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Environmental Rights Convention Embraces Electronic Information Age

Published:16 March 2001

"Information is a vital element in the protection of our environment. Not only does it raise awareness among decision makers and the public at large about the problems and issues that should be tackled, but it also makes it possible to take appropriate action when something goes wrong. The recent example of the cyanide spill in Baia Mare shows how poor communication and a lack of information can aggravate an ecological catastrophe and cause widespread confusion among the population. The communication technology exists, it is now up to the people working in the field of environment to use it," says Kaj Brlund, Director of the Environment Division of the United Nations Economic Commission for Europe (UNECE).

The UNECE Convention on Access to Information, Public Participation in Decision-making and Access to Justice in Environmental Matters* (the Aarhus Convention) aims at securing the active participation of civil society as a prerequisite for meaningful progress towards sustainability. To promote and facilitate the involvement of the public, the Convention's Signatories are now exploring the possibilities offered by the latest information and communication technologies and have set up a task force to this end.

The first meeting of the Task Force took place in Arendal, Norway, on 8-9 March, and was attended by more than 60 environmental information professionals, policy makers, NGOs and IT experts from more than 30 UNECE member countries. At the meeting, it became obvious that not all countries have the same possibilities and infrastructures and that traditional means of communication (e.g. television and radio) should also be on the agenda. The event was chaired by Austria (Federal Environment Agency), hosted by the Norwegian Environment Ministry and streamed via the Internet by the organizers, UNEP/GRID-Arendal (www.grida.no).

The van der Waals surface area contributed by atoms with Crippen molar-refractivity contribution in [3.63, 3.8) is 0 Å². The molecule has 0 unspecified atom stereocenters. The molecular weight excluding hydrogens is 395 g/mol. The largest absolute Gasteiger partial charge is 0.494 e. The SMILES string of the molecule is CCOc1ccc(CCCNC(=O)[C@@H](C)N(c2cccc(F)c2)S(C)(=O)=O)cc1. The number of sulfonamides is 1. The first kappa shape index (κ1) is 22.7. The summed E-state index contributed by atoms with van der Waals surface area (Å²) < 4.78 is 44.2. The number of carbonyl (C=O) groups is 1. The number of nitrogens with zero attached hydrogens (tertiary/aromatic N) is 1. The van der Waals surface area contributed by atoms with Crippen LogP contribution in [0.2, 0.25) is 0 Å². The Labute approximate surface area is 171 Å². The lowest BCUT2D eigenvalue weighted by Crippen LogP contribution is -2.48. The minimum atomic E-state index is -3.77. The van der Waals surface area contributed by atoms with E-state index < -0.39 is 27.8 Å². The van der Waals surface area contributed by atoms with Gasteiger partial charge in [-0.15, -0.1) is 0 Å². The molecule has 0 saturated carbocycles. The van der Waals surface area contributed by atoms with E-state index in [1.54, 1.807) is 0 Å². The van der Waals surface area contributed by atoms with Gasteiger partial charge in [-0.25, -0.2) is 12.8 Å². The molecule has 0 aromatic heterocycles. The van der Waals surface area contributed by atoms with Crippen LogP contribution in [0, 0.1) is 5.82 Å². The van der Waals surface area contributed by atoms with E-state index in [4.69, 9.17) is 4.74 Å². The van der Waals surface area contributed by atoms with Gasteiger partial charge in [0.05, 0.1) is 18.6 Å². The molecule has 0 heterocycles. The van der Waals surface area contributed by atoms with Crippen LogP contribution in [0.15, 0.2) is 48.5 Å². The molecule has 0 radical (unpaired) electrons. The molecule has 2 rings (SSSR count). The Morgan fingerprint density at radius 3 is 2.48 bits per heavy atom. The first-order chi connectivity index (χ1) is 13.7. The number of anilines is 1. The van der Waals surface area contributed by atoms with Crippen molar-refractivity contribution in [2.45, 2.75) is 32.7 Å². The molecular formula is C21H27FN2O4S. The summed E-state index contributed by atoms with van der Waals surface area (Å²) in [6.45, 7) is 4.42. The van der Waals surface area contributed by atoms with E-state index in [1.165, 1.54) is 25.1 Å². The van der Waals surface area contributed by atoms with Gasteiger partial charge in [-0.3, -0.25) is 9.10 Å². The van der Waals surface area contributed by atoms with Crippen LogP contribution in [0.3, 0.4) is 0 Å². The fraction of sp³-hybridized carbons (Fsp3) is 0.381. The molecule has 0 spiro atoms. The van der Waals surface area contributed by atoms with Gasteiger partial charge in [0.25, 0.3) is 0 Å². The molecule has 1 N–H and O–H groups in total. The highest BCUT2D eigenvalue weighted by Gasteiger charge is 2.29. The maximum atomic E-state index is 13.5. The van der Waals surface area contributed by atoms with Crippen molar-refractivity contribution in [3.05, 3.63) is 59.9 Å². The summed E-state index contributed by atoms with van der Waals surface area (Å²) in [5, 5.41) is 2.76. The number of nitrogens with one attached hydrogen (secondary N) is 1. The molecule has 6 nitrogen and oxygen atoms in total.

The Task Force decided that the efforts in environmental information should concentrate on:

  • Building the capacities of public authorities in the use of electronic tools;
  • Developing common approaches and tools for disseminating environmental information via the Internet;
  • Establishing environmental gateways as user-friendly access mechanisms;
  • Using the electronic media to raise awareness about the Convention and the opportunities it offers to citizens;
  • Working together with NGOs, the mass media and other users to improve the quality of environmental information and access to it; and
  • Promoting public access centres in countries with inadequate electronic infrastructures.

The Task Force is itself setting an example, as it will continue its work in a virtual environment via an electronic discussion forum hosted by the Regional Environmental Center for Central and Eastern Europe (REC) at http://archive.rec.org/e%2Daarhus/, where a gallery of case studies also can be found.

The Task Force was established in July 2000 based on a proposal by the REC, the United Nations Environment Programme (UNEP) and the ECO Forum. The United Nations Economic Commission for Europe hosts the secretariat for the Convention and the Task Force.

For more information, please contact:

Sofie H. FLENSBORG

UNECE Environment and Human Settlements Division

Palais des Nations, office 315

CH - 1211 Geneva 10, Switzerland

Phone: (+41 22) 917 26 50

Fax: (+41 22) 907 01 07

* The UNECE Convention on Access to Information, Public Participation in Decision-making and Access to Justice in Environmental Matters was signed by 39 countries and the European Community in June 1998 in Aarhus, Denmark. Ten countries have ratified it. More information about the Convention is available at: www.unece.org/env/pp

Ref:  ECE/ENV/01/02

 


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